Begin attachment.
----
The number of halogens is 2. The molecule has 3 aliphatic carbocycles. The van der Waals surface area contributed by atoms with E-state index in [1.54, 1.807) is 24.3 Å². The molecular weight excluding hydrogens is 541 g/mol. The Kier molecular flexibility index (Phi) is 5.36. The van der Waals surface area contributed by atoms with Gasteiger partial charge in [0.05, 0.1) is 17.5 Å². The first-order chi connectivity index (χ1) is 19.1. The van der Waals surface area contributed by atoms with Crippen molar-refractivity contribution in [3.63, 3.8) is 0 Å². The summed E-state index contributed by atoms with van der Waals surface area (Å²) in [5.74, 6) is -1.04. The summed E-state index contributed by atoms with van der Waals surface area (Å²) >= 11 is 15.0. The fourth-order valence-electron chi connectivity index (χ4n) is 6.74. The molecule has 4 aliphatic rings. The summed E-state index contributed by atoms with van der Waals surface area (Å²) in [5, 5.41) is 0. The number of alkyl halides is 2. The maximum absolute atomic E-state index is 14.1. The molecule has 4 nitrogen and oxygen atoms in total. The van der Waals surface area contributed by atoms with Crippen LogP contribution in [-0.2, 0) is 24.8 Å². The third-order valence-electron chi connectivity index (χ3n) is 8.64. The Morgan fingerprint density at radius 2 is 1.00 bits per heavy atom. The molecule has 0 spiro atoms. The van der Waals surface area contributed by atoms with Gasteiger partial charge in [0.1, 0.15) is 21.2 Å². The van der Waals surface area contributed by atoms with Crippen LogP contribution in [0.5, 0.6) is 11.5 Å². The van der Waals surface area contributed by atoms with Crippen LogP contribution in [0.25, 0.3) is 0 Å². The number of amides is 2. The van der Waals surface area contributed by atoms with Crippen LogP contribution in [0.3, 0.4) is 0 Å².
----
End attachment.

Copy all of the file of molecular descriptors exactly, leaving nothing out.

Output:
The number of halogens is 2. The molecule has 3 aliphatic carbocycles. The van der Waals surface area contributed by atoms with E-state index in [1.54, 1.807) is 24.3 Å². The molecular weight excluding hydrogens is 541 g/mol. The Kier molecular flexibility index (Phi) is 5.36. The van der Waals surface area contributed by atoms with Gasteiger partial charge in [0.05, 0.1) is 17.5 Å². The first-order chi connectivity index (χ1) is 19.1. The van der Waals surface area contributed by atoms with Crippen molar-refractivity contribution in [3.63, 3.8) is 0 Å². The summed E-state index contributed by atoms with van der Waals surface area (Å²) in [5.74, 6) is -1.04. The summed E-state index contributed by atoms with van der Waals surface area (Å²) >= 11 is 15.0. The fourth-order valence-electron chi connectivity index (χ4n) is 6.74. The molecule has 4 aliphatic rings. The summed E-state index contributed by atoms with van der Waals surface area (Å²) in [5, 5.41) is 0. The number of alkyl halides is 2. The maximum absolute atomic E-state index is 14.1. The molecule has 4 nitrogen and oxygen atoms in total. The van der Waals surface area contributed by atoms with Crippen LogP contribution in [-0.2, 0) is 24.8 Å². The third-order valence-electron chi connectivity index (χ3n) is 8.64. The Morgan fingerprint density at radius 2 is 1.00 bits per heavy atom. The molecule has 0 spiro atoms. The van der Waals surface area contributed by atoms with Gasteiger partial charge in [0.1, 0.15) is 21.2 Å². The van der Waals surface area contributed by atoms with Crippen LogP contribution in [0.5, 0.6) is 11.5 Å². The van der Waals surface area contributed by atoms with Crippen LogP contribution in [0.25, 0.3) is 0 Å². The number of amides is 2. The van der Waals surface area contributed by atoms with Crippen LogP contribution in [0.3, 0.4) is 0 Å².